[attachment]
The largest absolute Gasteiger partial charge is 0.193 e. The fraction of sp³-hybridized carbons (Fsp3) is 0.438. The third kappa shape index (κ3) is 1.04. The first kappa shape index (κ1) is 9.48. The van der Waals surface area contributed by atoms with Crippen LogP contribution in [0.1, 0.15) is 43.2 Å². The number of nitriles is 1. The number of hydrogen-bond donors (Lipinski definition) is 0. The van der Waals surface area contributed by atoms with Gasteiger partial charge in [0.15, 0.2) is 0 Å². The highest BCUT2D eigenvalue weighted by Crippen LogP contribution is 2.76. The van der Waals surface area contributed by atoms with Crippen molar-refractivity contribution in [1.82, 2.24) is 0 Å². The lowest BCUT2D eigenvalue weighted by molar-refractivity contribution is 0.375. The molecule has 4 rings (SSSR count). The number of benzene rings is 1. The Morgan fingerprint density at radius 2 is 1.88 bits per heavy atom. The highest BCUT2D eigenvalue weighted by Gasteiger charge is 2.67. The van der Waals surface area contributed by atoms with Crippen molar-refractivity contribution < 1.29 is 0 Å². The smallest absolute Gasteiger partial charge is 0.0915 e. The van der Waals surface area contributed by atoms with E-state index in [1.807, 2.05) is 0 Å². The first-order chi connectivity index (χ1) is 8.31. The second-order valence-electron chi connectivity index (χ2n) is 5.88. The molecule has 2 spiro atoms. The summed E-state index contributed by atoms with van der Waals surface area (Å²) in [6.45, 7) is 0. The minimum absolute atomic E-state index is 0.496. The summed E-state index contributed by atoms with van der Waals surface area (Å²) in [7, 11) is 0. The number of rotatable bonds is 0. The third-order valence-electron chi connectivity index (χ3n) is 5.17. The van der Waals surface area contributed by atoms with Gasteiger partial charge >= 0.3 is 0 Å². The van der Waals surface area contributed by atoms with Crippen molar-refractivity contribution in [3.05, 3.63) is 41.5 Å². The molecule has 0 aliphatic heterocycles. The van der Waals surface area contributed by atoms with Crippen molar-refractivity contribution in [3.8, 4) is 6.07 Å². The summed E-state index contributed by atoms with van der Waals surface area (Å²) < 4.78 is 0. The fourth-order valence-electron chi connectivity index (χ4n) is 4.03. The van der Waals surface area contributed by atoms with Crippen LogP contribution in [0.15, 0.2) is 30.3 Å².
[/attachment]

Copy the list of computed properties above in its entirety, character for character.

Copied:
The largest absolute Gasteiger partial charge is 0.193 e. The fraction of sp³-hybridized carbons (Fsp3) is 0.438. The third kappa shape index (κ3) is 1.04. The first kappa shape index (κ1) is 9.48. The van der Waals surface area contributed by atoms with Crippen LogP contribution in [0.1, 0.15) is 43.2 Å². The number of nitriles is 1. The number of hydrogen-bond donors (Lipinski definition) is 0. The van der Waals surface area contributed by atoms with Gasteiger partial charge in [0.15, 0.2) is 0 Å². The highest BCUT2D eigenvalue weighted by Crippen LogP contribution is 2.76. The van der Waals surface area contributed by atoms with Crippen molar-refractivity contribution in [1.82, 2.24) is 0 Å². The lowest BCUT2D eigenvalue weighted by molar-refractivity contribution is 0.375. The molecule has 4 rings (SSSR count). The number of benzene rings is 1. The Morgan fingerprint density at radius 2 is 1.88 bits per heavy atom. The highest BCUT2D eigenvalue weighted by Gasteiger charge is 2.67. The van der Waals surface area contributed by atoms with Crippen molar-refractivity contribution < 1.29 is 0 Å². The smallest absolute Gasteiger partial charge is 0.0915 e. The van der Waals surface area contributed by atoms with E-state index in [1.807, 2.05) is 0 Å². The first-order chi connectivity index (χ1) is 8.31. The second-order valence-electron chi connectivity index (χ2n) is 5.88. The molecule has 2 spiro atoms. The summed E-state index contributed by atoms with van der Waals surface area (Å²) in [6.45, 7) is 0. The minimum absolute atomic E-state index is 0.496. The summed E-state index contributed by atoms with van der Waals surface area (Å²) in [7, 11) is 0. The number of rotatable bonds is 0. The third-order valence-electron chi connectivity index (χ3n) is 5.17. The van der Waals surface area contributed by atoms with Gasteiger partial charge >= 0.3 is 0 Å². The van der Waals surface area contributed by atoms with Crippen molar-refractivity contribution in [3.05, 3.63) is 41.5 Å². The molecule has 0 aliphatic heterocycles. The van der Waals surface area contributed by atoms with Crippen molar-refractivity contribution in [3.8, 4) is 6.07 Å². The summed E-state index contributed by atoms with van der Waals surface area (Å²) < 4.78 is 0. The fourth-order valence-electron chi connectivity index (χ4n) is 4.03. The van der Waals surface area contributed by atoms with Crippen LogP contribution in [0.15, 0.2) is 30.3 Å².